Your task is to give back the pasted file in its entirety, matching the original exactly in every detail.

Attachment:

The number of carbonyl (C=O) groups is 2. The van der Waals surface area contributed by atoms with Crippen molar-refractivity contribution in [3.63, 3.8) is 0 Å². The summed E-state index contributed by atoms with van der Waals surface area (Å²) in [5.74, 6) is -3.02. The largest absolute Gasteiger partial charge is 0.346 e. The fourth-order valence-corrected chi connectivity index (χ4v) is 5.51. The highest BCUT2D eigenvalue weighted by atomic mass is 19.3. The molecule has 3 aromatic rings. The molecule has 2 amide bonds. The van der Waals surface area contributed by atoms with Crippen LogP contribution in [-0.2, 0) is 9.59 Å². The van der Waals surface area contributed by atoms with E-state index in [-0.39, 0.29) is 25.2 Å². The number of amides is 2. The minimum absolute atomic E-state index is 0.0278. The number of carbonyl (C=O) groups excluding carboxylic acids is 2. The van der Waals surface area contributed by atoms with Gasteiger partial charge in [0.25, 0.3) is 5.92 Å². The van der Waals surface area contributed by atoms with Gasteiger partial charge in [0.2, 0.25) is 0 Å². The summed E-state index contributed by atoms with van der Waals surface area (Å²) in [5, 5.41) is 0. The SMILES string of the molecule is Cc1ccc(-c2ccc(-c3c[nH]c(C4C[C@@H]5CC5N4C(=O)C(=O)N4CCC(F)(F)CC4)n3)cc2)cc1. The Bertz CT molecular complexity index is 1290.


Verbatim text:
The number of carbonyl (C=O) groups is 2. The van der Waals surface area contributed by atoms with Crippen molar-refractivity contribution in [3.63, 3.8) is 0 Å². The summed E-state index contributed by atoms with van der Waals surface area (Å²) in [5.74, 6) is -3.02. The largest absolute Gasteiger partial charge is 0.346 e. The fourth-order valence-corrected chi connectivity index (χ4v) is 5.51. The highest BCUT2D eigenvalue weighted by atomic mass is 19.3. The molecule has 3 aromatic rings. The molecule has 2 amide bonds. The van der Waals surface area contributed by atoms with Crippen LogP contribution in [-0.2, 0) is 9.59 Å². The van der Waals surface area contributed by atoms with E-state index in [-0.39, 0.29) is 25.2 Å². The number of amides is 2. The minimum absolute atomic E-state index is 0.0278. The number of carbonyl (C=O) groups excluding carboxylic acids is 2. The van der Waals surface area contributed by atoms with Gasteiger partial charge in [0.25, 0.3) is 5.92 Å². The van der Waals surface area contributed by atoms with Gasteiger partial charge in [0.2, 0.25) is 0 Å². The summed E-state index contributed by atoms with van der Waals surface area (Å²) in [5, 5.41) is 0. The SMILES string of the molecule is Cc1ccc(-c2ccc(-c3c[nH]c(C4C[C@@H]5CC5N4C(=O)C(=O)N4CCC(F)(F)CC4)n3)cc2)cc1. The Bertz CT molecular complexity index is 1290.